CFOs made a lot more money in 2010 than in the previous year, and their pay grew at a faster rate than that of their bosses. But the gap between CFO and CEO compensation remains so vast that even a solid annual gain for the finance leaders did virtually nothing to close it.
Those conclusions can be drawn from a report by Compensation Advisory Partners, which looked at 55 companies that were early proxy filers this year. The companies had annual revenues of $1 billion to $150 billion, with a median of $10 billion, and the consulting firm included only those that had the same CFO and CEO from 2008 through 2010.
Median total direct compensation for CFOs, including salary, bonus, and long-term incentives, shot up 23% in 2010, compared with 18% for CEOs. A year earlier, deep in the recession, both groups took home about 5% less than in 2008. The big jump last year reflected improved company performance, which boosted annual bonuses, and recovering stock prices, which buoyed the grant-date value of new equity awards.
Compensation Advisory Partners downplays the significance of the disparity between CEO and CFO pay hikes. “They are, basically, directionally aligned,” says Kelly Malafis, a partner at the consulting firm. “And neither CEOs nor CFOs are necessarily getting tremendously increased long-term incentives. Shares are just worth more [than they were in 2009].”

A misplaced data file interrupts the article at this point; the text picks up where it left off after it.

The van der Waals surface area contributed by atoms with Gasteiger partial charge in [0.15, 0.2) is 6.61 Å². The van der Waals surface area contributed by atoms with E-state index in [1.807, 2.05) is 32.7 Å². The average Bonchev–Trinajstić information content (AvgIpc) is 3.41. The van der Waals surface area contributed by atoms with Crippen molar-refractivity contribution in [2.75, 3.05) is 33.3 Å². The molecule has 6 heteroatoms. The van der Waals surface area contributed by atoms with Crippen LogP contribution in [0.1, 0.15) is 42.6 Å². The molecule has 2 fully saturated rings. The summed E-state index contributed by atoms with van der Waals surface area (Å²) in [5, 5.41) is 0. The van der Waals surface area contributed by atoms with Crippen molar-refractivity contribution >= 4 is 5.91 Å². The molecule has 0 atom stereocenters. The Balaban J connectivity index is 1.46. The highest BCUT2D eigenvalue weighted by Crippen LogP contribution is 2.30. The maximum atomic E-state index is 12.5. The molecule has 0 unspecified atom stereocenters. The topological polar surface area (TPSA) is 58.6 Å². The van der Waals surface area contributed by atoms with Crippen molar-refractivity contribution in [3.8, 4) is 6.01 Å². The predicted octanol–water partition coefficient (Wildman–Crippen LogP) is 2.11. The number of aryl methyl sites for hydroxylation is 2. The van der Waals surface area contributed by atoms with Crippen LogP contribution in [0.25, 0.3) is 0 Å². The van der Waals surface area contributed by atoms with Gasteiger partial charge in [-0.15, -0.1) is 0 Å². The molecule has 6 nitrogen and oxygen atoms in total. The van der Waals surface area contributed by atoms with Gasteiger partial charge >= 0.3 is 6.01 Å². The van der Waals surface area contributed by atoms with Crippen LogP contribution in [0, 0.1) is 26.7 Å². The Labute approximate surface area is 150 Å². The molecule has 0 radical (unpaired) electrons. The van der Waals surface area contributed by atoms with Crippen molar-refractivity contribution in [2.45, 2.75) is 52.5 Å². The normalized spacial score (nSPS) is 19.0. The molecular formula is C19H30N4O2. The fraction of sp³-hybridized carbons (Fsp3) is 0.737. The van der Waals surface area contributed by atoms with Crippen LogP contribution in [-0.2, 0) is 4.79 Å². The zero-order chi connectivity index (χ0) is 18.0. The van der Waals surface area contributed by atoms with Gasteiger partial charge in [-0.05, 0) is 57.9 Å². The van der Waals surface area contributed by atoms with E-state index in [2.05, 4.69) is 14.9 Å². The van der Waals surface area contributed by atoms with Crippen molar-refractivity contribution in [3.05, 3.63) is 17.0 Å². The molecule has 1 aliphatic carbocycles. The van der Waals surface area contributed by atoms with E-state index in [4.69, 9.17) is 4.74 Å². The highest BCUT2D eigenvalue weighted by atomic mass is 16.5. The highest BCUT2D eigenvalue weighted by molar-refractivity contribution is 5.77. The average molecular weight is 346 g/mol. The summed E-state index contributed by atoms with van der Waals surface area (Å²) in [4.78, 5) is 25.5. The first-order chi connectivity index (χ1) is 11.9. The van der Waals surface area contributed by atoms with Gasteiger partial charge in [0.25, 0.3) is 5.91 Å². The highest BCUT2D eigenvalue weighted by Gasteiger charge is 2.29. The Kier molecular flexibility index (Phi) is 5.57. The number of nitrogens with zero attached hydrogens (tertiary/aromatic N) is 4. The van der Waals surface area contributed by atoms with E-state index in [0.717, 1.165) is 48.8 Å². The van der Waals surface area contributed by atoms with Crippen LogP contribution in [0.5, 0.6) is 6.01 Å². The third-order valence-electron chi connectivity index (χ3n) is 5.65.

Indeed, finance chiefs would need many more such years to transpire to get within shouting distance of their superiors. Over the three-year period of 2008-2010, the former group’s total pay was approximately one-third of the latter’s, according to the report.
As for pay mix, 80% of CFOs’ compensation was incentive-based in 2010, three percentage points higher than the year before. That left them only six points behind CEOs, continuing a slow creep from nine-point and seven-point differentials the previous two years.